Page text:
2. Build and level the floor – once the concrete blocks are in place, frame the floor joists and install blocking and sheathing as per the plans. To level the floor on the concrete blocks, I have found that using “peel-and-stick” vinyl tiles make excellent waterproof shims that can be ground using a side-grinder with a sanding disc to the perfect thickness required. Simply score the tile with a utility knife to the needed width, and break. Stack as required.

3. Build the walls – this is the fun part and progress moves quickly. Once the floor is built, it is an excellent “flat-and-square” work station to build the walls. Once erected, the sheathing can be applied. A second person makes this much easier. Use a router to cut out the windows perfectly flush with the frame.

4. Frame the roof – for the typical gable roof, this isn’t very complicated. In our case, due to the roof design, it was quite tricky and required 2 people to put the first 4 rafters into place. There were several different sized rafters constructed using compound miters, making this a challenging task. Additionally, the front ridge symmetry was challenging to get perfect and took time. Being “off-center” by 0.75” made the front fascia unbalanced by nearly 5” between the left and right sides of the shed! Again, there is beauty in simplicity.

5. Sheet the roof per the plans – I had excellent results cutting the various sheeting angles directly on the lawn using the Skil saw. Measure out the piece, mark with a sharpie, and cut freehand. Simple.

6. Apply roofing paper, and drip edge – This is the first time I have worked with aluminum trim. With a good set of tin snips (Red-cuts left, Yellow-cuts left/straight/right, Green-cuts right), a speed square, pencil, patience, and practice pieces, you can cut beautifully jointed aluminum trim. Using a steel straight edge, you can bend sharp and clean corners that look great.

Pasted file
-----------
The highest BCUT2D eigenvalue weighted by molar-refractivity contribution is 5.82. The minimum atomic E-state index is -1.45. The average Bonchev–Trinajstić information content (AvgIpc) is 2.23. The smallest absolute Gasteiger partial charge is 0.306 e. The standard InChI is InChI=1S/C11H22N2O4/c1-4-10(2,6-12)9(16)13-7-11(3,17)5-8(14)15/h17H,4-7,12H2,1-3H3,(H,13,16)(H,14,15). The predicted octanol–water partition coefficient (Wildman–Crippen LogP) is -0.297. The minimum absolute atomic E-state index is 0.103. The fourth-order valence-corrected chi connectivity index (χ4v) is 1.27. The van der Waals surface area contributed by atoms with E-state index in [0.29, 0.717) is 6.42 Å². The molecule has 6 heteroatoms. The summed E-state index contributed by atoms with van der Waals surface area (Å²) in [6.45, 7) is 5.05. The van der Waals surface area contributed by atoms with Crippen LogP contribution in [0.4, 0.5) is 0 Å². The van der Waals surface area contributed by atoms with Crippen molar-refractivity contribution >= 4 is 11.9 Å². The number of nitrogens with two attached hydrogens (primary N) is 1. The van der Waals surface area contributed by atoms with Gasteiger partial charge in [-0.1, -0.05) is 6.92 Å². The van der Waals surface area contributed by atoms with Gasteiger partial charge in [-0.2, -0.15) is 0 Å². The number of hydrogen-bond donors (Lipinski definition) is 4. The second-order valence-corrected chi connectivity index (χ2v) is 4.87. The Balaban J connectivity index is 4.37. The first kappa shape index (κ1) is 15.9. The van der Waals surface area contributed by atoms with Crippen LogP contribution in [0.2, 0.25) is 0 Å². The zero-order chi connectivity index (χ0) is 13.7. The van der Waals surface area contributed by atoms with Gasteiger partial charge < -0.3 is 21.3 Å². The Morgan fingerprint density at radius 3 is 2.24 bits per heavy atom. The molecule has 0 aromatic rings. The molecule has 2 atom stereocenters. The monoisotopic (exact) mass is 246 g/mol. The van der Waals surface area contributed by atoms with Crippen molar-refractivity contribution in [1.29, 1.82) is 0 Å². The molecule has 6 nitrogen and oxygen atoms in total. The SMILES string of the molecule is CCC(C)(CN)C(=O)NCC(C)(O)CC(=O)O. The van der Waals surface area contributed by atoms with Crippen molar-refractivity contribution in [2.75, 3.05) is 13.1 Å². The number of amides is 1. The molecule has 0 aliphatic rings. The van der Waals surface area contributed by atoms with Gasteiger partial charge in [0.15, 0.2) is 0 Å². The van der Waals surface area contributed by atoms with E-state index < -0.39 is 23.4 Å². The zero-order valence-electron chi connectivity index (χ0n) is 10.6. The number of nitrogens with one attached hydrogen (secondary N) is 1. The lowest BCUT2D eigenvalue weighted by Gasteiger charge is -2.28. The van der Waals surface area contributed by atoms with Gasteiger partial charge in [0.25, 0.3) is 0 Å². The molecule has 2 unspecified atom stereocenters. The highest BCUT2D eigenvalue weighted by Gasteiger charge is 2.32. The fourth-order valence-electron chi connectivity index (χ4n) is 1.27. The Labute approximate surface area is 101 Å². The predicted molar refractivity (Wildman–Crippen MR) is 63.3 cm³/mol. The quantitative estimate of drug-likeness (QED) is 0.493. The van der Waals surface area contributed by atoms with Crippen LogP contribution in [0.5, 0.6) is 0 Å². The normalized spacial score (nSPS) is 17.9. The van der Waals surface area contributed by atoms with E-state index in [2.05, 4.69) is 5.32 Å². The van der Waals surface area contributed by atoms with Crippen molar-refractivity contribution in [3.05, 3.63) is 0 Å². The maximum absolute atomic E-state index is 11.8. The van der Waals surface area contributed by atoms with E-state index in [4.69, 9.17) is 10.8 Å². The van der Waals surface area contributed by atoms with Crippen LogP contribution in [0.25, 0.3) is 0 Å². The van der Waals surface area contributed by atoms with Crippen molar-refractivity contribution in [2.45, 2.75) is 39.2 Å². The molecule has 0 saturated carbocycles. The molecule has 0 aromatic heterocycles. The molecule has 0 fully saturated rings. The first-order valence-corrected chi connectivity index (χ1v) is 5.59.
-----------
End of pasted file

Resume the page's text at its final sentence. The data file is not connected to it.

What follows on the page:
7. Shingle – Shingling this roof, again, made me appreciate simplicity. Due to the multiple ridges and valleys, only a few shingles could be installed at a time without cutting them to fit. Pro-tip: I found that cutting the shingles was best done using a large pair of shears designed for shingles. Architectural shingles are not the easiest to cut with a hook knife, and scoring-and-breaking was less convenient than cutting in place.

8. Apply vinyl siding – This part is fun and changes of the look of the structure quickly! The vinyl siding institute has great instructional videos for the installation. It is important to take your time when cutting the J-channel around windows. It isn’t difficult, but rushing will lead to a poor finish. Pro-tip: cutting the vinyl siding using a miter saw is done easily and smoothly with the blade installed backwards (normal installation can cause the material to catch, chip, and crack). Additionally, a zip disk in a side grinder works great to free-hand cut long seams!

9. Install Soffits and Facia – Working with aluminum is wonderful, but takes patience and some thought to overlap the joints so that water has no way to enter and the finishing is clean. Cutting aluminum is easily done using the miter saw or tin-snips; and test pieces are a great way to ensure a perfect fit.

10. Build and install the doors – I elected to build door frames using 1.25” diameter, 0.1” wall HSS and rivet decorative OSB to the front. While more complicated, it ensures the doors will always be flat, stiff and strong.

Lessons Learned

  • This wasn’t a small project. Even the simple task of preparing the foundation required moving about a yard of sod/topsoil out and another yard of road crush in. Go in knowing what you have signed up for.
  • The plans were great; however, they assume the builder knows how to prepare a foundation, frame, install windows, siding, shingles, soffits and facia. If this is your first time doing this type of work, expect to research and learn new skills each step of the way to get it right.
  • Simplicity is a wonderful thing. A simple design is often stronger, and takes far less time to build. Time is a non-renewable resource; so invest it wisely. The shed roof made me realize the beauty in simplicity. What would have taken a day to frame, sheet and shingle the roof with a simple design, ended up taking several weekends due to the complicated design. The facia trim and soffit joints also became much more challenging due to the angles in this design.
  • While the project ended up taking longer than anticipated, I wouldn’t do it differently. I love to learn, and really enjoyed both the project and the process. I have new skills in project estimation, project management, and carpentry that can’t be learned by reading.
  • Finally, I am proud of the final product, and have one heck of a nice place to park a lawnmower!

Patrick Belanger